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New Paprikash in Arlington Heights

New Paprikash in Arlington Heights
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  • New Paprikash in Arlington Heights

    Post #1 - April 24th, 2006, 9:26 am
    Post #1 - April 24th, 2006, 9:26 am Post #1 - April 24th, 2006, 9:26 am
    The Arlington Heights location of Paprikash seems to be open for business. Has anyone checked it out yet?
  • Post #2 - June 5th, 2006, 3:13 pm
    Post #2 - June 5th, 2006, 3:13 pm Post #2 - June 5th, 2006, 3:13 pm
    I went there with a group of friends last Saturday night. It has replaced the long standing "Rapps". They were able to seat our party of seven easily with a half hour call ahead. The first thing I noticed was the noise levels. It was pretty loud, but I soon discovered the reason. They had live music. It was pretty good and added to the experience.

    Before we ordered they brought us some garlic bread. The best way I can think to describe it would be a garlic flavored elephant ear. It was delicious. They also provided a cheese spread that was great with the garlic bread. I couldn't quite place the flavor of the spread though.

    I ordered the gypsy steak. It was two 8oz pieces of steak that had some sort of breading on them. At first I thought the steak was a bit overdone, but it seemed to work. It was very tender and full of flavor. I had the flaming crepes for dessert which were stuffed with a walnut paste and set aflame (duh). These are not to be missed.

    I think it is safe to say that I will return.
  • Post #3 - June 5th, 2006, 3:18 pm
    Post #3 - June 5th, 2006, 3:18 pm Post #3 - June 5th, 2006, 3:18 pm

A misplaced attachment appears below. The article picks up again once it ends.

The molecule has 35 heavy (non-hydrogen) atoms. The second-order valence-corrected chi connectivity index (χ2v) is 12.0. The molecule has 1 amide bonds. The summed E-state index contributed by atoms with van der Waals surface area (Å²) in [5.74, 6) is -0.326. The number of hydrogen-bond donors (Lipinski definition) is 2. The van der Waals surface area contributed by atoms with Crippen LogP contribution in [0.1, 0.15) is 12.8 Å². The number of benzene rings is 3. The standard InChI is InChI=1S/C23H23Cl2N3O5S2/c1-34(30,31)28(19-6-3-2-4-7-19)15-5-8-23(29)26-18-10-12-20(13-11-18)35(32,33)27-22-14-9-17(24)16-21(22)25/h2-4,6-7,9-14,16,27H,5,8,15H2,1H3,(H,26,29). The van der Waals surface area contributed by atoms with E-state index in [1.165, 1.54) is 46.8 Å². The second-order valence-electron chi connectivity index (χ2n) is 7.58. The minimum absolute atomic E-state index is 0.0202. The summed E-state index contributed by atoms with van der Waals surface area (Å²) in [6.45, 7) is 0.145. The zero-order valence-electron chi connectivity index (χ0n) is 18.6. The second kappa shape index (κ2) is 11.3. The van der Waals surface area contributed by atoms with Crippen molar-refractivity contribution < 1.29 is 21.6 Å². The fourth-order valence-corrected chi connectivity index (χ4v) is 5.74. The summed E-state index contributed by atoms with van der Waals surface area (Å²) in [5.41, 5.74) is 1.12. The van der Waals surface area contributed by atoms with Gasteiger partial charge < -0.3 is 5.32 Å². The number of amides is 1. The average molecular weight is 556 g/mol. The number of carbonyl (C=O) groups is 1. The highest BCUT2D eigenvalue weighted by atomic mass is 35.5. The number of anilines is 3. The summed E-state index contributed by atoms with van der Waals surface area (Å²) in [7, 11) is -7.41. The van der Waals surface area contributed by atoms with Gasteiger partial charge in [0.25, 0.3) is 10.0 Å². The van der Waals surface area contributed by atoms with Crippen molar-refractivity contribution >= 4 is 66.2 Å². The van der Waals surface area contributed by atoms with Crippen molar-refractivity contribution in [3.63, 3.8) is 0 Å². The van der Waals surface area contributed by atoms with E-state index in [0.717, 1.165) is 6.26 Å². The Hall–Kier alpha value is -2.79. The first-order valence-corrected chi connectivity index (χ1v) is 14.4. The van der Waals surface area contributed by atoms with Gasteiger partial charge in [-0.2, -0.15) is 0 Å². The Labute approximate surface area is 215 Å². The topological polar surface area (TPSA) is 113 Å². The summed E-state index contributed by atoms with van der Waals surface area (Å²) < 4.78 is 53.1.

see also this thread
  • Post #4 - June 6th, 2006, 1:57 pm
    Post #4 - June 6th, 2006, 1:57 pm Post #4 - June 6th, 2006, 1:57 pm
    burritolord wrote:
    Before we ordered they brought us some garlic bread. The best way I can think to describe it would be a garlic flavored elephant ear. It was delicious. They also provided a cheese spread that was great with the garlic bread. I couldn't quite place the flavor of the spread though.



    The garlic bread you had was called Langos. It is indeed very tasty!
  • Post #5 - June 6th, 2006, 4:45 pm
    Post #5 - June 6th, 2006, 4:45 pm Post #5 - June 6th, 2006, 4:45 pm
    And the cheese spread, if it is indeed what I'm thinking of, is körözött. (If it's orange, then it's the stuff).

    It is normally made from either fresh sheep's or cow's cheese (something like a farmer's cheese or ricotta), butter or margarine, paprika, finely chopped onion, and salt. Whole caraway is also commonly incorporated into the mixture, and mustard is occassionally seen, as well.

    A basic recipe from this Hungarian site very roughly translates as follows:

    4 ounces fresh curd ewe cheese
    2 ounces butter
    1 head onion
    salt, (sweet) paprika, ground caraway seeds